The aesthetic superiority of Marilyn is the result of a radically different and more complex screening process that Warhol developed in 1964. In his earlier silkscreens of the actress, or any of his portraits executed between 1962 and 1964 for that matter, the colored elements were applied between two layers of black silkscreen ink. The use of a preparatory screened underlayer, followed by the elements of local color, following by another screening of black, often led to images that lacked a degree of crispness due to the difficulty of accurately lining up the three independent layers of screening. This often led to “ghost-images,” where the eye shadow or red lips, for example, extended beyond the physical features defined by the black screened layers. On occasions it also led to somewhat blurry images as subsequent layers merged together somewhat unsuccessfully.

By mid-1964, and Shot Sage Blue Marilyn, where local color was required there is little evidence of a preliminary silkscreen impression, and the registration of the uppermost black screen and color is virtually seamless. Warhol had arrived at a new method for registering local colors, using a positive image that his silkscreen maker would print on acetate and provide him as a proof. Warhol was then able to trace this image onto the canvas as an under-drawing, guiding both the hand-painted local color and the subsequent black layer. Both Gerrard Malanga and Mark Lancaster—frequent visitors to the Factory during this period—also observed that the tracing was partially masked with tape, allowing the local color to be applied by hand with much greater clarity and precision. This new, more intricate, method ultimately proved to be too time consuming for the famously impatient artist, and Warhol abandoned

It is these facets that have come to define Monroe as the modern epitome of beauty. More than sixty years after her death, her likeness continues to act as the benchmark against which others are judged, even being resurrected through the use of artificial intelligence to continue to sell products all over the world. She joins a pantheon of women—both fictional and actual—who have become symbols of supranatural beauty. The origins of Marilyn’s cultural resonance can be traced back at least 2,000 years to Ancient Greece and the statues of Aphrodite (the Greek goddess of love), and Venus, her Roman equivalent. Like Marilyn’s image, Aphrodite’s likeness was everywhere in the classical world, and even today Aphrodites and Venuses survive at ancient sites and in museums all over the world. Carved in marble, the Greek goddess’s enigmatic gaze, sensual hour-glass figure, and contrapposto stance gave birth to the symbolic language of beauty, and has been repeated throughout the two millennia since, up to—and including—Warhol’s depiction Marilyn herself. “The ‘classical Venus’,” write Classicists Mary Bear and Jonathan Henderson, “whether in museums, on billboards, or even outside a casino, can easily become a generic image, closed and finished in its effect; [it is] an icon to stand for eternal loveliness, sublime aesthetics…” (M. Beard and J. Henderson, Classical Art: From Greece to Rome, Oxford, 2001, p. 115). Even their original polychromatic appearance, due to the brightly painted surfaces that have long since disappeared, bears a striking resemblance to the brilliance of Warhol’s Pop aesthetic.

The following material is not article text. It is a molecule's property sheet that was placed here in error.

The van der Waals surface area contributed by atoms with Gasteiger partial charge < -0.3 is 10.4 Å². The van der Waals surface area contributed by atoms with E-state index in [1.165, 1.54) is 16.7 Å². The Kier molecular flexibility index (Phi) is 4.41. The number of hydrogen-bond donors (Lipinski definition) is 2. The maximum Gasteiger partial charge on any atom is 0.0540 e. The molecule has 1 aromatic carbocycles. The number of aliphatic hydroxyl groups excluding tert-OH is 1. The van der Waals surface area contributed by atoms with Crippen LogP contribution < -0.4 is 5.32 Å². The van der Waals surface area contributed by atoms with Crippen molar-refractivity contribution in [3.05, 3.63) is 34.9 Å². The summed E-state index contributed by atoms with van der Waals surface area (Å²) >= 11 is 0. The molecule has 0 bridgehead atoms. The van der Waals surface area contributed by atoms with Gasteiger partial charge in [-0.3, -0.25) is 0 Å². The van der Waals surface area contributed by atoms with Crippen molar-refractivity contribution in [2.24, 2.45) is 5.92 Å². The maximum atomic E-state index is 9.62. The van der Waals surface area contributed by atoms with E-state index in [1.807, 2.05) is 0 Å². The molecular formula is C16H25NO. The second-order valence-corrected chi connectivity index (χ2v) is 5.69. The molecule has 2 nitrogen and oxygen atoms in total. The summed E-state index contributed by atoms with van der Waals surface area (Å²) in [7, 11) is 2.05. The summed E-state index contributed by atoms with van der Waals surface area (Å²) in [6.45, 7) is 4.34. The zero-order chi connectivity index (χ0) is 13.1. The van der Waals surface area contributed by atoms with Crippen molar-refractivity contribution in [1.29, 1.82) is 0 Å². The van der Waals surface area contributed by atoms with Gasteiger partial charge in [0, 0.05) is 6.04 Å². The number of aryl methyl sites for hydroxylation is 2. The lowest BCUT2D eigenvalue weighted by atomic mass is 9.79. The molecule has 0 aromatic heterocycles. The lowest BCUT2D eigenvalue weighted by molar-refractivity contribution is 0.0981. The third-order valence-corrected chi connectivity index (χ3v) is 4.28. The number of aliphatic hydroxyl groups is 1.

Due to their celebration of humanism, and its reverence of the art and literature of classical antiquity, Renaissance painters and sculptors continued to champion the art of classical Greece and Rome as the basis for their ideas of beauty. They began to interpret, copy and reproduce the statues and paintings that were being rediscovered at the time, inserting their own requirements, and those of their patrons in the process. For example, the image of Venus as portrayed by Botticelli as the idealization of ultimate beauty from his perspective in Renaissance Florence, is significantly different to that of the Northern Renaissance master Lucas Cranach the Elder. His idealization becomes less voluptuous, less about physical appearance, while maintaining her sexual vitality. Even Raphael’s paintings epitomize the idolization of female beauty of the period, but by his own admission, they were rarely based on his observation of real models.

This idea reaches its peak with Leonardo da Vinci’s Mona Lisa. Although thought to be a portrait of an Italian noblewoman, Lisa Gherardini, little—if anything—is actually know about da Vinci’s sitter. Although this is now arguably one of the most famous paintings in the world, her identity, and more importantly her character has been lost to time. She has been reduced to her physical features: her gently crossed hands, engaging stare and enigmatic smile. Warhol would have been fully aware of the universal power of the image of the Mona Lisa, as he had witnessed the “Mona-mania” that had occurred the previous year when the painting undertook a wildly successful tour of the United States, with people queuing in their thousands outside the National Gallery in Washington and the Metropolitan Museum of Art in New York for their chance to see her in person.